Wednesday, August 8, 2007

Israel for a younger crowd

Article on Rabbi Yonah Bookstein in the JTNews

Brian J* had many reasons why he converted to Judaism, but one of them was Rabbi Yonah Bookstein.

A year and a half ago, J* discovered Bookstein’s podcasts, which address Jewish perspectives on topics ranging from sex to plastic surgery, and began downloading them on iTunes. With a conversational teaching style, J* thought Bookstein wasn’t boring, like some of the other rabbis he’d heard.

J* so enjoyed Bookstein’s approach to Judaism that he sparked a friendship with the rabbi. When J* and his partner, Michael, traveled to southern California to visit family, he made a point of meeting Bookstein, who serves as rabbi at California State University–Long Beach Hillel and the Hillel Foundation of Orange County.

J* expected his sexual preference might be a problem for an observant rabbi, but received a different response.

“He wanted to know when I was going to have kids?” recalled J*. “I was like, ‘What?’ It was totally out of the ballpark for me.”

In more ways than one, Bookstein is not an ordinary rabbi. An alum of the labor Zionist youth movement Habonim Dror, a largely secular organization, he was ordained by a traditional Orthodox seminary but refuses to identify with any particular movement of Judaism. He even lost some potential funding for rabbinical school after failing to express fidelity to any of the major branches.

In the age of the Internet, he has effectively used the Web to reach out to a large number of young Jews, not only with podcasts and MySpace pages, but as a writer on the blog Jewlicious, which attracts approximately 10,000 visitors a day. The popularity of the blog has grown so that Bookstein now organizes an annual Jewlicious Festival on Long Beach that attracts young Jews from

around the country with music, comedy, food and late-night Kabbalah discussions.

He has also earned a reputation as a forceful defender of Israel, not an easy job for a Hillel rabbi whose turf includes the University of California–Irvine, widely considered the most anti-Israel campus in the United States by advocates for the Jewish State. The bloggers on Jewlicious represent a range of religious and political perspectives, but share an unabashedly pro-Israel stance.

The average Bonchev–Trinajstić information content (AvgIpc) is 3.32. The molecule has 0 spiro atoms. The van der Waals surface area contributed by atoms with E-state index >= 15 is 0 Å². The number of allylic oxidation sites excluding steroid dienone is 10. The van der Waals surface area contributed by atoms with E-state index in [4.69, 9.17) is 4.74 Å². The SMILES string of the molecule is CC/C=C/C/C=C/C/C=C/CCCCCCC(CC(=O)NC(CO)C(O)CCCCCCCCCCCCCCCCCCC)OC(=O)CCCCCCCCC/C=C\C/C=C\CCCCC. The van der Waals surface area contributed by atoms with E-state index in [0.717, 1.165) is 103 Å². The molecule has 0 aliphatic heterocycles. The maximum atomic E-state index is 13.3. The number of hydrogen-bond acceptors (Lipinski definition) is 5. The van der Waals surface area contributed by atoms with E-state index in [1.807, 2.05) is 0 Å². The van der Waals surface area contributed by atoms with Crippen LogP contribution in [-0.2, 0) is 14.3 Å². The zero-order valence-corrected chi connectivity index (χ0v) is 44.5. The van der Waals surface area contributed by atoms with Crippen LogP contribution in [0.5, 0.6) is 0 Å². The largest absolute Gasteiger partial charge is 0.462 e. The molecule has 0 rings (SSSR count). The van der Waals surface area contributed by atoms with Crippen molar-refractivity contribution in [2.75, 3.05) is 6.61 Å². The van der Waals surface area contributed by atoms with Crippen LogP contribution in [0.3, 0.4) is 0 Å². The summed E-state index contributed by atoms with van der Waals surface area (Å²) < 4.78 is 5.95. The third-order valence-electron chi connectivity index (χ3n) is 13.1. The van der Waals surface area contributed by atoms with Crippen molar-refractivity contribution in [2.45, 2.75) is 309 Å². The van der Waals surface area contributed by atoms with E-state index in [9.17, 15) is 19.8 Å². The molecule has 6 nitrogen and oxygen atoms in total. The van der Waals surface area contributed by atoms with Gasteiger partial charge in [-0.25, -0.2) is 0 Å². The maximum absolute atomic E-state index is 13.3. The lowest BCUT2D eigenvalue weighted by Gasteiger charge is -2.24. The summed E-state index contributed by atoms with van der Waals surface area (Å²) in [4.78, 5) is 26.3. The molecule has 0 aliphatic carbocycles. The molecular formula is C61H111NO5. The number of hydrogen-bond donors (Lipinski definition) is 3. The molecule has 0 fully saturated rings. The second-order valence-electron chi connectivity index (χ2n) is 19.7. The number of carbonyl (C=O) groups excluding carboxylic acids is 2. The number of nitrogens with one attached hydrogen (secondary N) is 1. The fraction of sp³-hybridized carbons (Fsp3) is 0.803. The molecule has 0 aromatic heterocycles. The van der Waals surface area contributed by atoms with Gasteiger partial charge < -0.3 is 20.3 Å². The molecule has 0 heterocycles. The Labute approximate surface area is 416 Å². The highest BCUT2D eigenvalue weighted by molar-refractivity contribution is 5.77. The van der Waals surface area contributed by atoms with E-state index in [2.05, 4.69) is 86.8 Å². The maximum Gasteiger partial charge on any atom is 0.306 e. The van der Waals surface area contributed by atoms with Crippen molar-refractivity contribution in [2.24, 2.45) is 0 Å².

After their meeting, J* looked for funding to bring Bookstein to Seattle to speak. When the Jewish Federation of Greater Seattle’s Young Leadership Division received a grant from the David Foundation to be used for Israel advocacy, he recommended they bring Bookstein. So YLD invited him.

He will be speaking on Aug. 20 on the topic “Israel: Truth vs. Propaganda.”

Bookstein’s Israel advocacy began as a teenager with Habonim Dror, but intensified after a stint living in Israel that coincided with the first intifada.

“When I returned to the United States I was out of my little shtetl and realized there were so many people with misinformation about Israel and about the various conflicts that Israel was in,” Bookstein told JTNews.

As an undergraduate at the University of Oregon, Bookstein attempted to create a “pro-Israel, pro-peace movement,” and three years ago returned to working on campuses, “thrust into the epicenter of the most radicalized campus and, basically, region in the country,” he said.

Bookstein said that nothing could have prepared him for U.C. Irvine. He accuses administrators of doing nothing to address what he sees as widespread anti-Semitism. The Jewish community, which he said is “passionately pro-Israel,” has been divided over the best strategy to engage the university, many preferring to keep a low profile while working with the school behind the scenes.

“The only thing that all the Jewish organizations can agree on is that the university is doing a bad job,” he said. “The fact that the university still does not acknowledge publicly that they have a problem is a major source of consideration by parents, who are thinking twice about sending their kids to the school. It’s exactly the opposite of what I would love to see.”

But the experience has also taught him techniques “to win people to a pro-Israel perspective and to help Jews not feel powerless in the face of a growing anti-Israel sentiment,” he said.

He has had success building alliances with disparate groups. Many people do support Israel, he said, and he has organized venues where they can show off that support publicly.

“I’d like to very much take the dialogue out of the Jewish-Muslim conflict and put it into a much larger context,” said Bookstein. “Israel is the only country which has protections in the region for minorities. It has protections for gays and lesbians and other minorities. Those groups are natural allies in our efforts.”

At the helm of the one of the most popular Jewish blogs on the Web, he is also an advocate of using the technology for Israel advocacy.

“If you want to engage people, you have to be where they are,” he said. “I think the advocacy community has been better at using the Internet than other segments of the Jewish community.”

Though he has had success, Bookstein is still quite sober about the current state of Jewish life and the future of Israel. He observes a growing chasm between American Jews and Israel and is as nervous as many Israel supporters about Hamas, Hezbollah and Iran.

“Israel faces a serious threat to its existence,” said Bookstein. “It’s a more hostile environment for Israel than I’ve ever seen. I think our work on Israel needs to be better than before. That the world community is openly discussing whether Israel was a good idea is an issue that should concern every single Jew.”

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